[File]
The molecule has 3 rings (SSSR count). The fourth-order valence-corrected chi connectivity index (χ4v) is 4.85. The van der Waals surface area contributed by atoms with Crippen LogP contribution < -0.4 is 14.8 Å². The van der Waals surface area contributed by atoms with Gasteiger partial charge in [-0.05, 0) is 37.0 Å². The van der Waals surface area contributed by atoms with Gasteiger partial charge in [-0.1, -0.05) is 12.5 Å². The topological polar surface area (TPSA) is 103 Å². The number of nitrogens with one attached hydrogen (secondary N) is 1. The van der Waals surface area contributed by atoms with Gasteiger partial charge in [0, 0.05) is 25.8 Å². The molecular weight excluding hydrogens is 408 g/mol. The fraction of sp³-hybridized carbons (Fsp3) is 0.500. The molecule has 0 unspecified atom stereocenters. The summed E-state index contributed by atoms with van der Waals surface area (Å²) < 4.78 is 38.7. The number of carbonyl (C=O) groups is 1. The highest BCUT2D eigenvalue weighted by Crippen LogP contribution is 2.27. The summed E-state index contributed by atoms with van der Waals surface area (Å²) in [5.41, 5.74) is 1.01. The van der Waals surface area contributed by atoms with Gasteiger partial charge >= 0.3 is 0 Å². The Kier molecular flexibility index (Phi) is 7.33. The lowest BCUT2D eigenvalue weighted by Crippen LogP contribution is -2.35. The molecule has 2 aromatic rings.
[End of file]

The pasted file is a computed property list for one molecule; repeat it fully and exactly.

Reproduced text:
The molecule has 3 rings (SSSR count). The fourth-order valence-corrected chi connectivity index (χ4v) is 4.85. The van der Waals surface area contributed by atoms with Crippen LogP contribution < -0.4 is 14.8 Å². The van der Waals surface area contributed by atoms with Gasteiger partial charge in [-0.05, 0) is 37.0 Å². The van der Waals surface area contributed by atoms with Gasteiger partial charge in [-0.1, -0.05) is 12.5 Å². The topological polar surface area (TPSA) is 103 Å². The number of nitrogens with one attached hydrogen (secondary N) is 1. The van der Waals surface area contributed by atoms with Gasteiger partial charge in [0, 0.05) is 25.8 Å². The molecular weight excluding hydrogens is 408 g/mol. The fraction of sp³-hybridized carbons (Fsp3) is 0.500. The molecule has 0 unspecified atom stereocenters. The summed E-state index contributed by atoms with van der Waals surface area (Å²) < 4.78 is 38.7. The number of carbonyl (C=O) groups is 1. The highest BCUT2D eigenvalue weighted by Crippen LogP contribution is 2.27. The summed E-state index contributed by atoms with van der Waals surface area (Å²) in [5.41, 5.74) is 1.01. The van der Waals surface area contributed by atoms with Gasteiger partial charge >= 0.3 is 0 Å². The Kier molecular flexibility index (Phi) is 7.33. The lowest BCUT2D eigenvalue weighted by Crippen LogP contribution is -2.35. The molecule has 2 aromatic rings.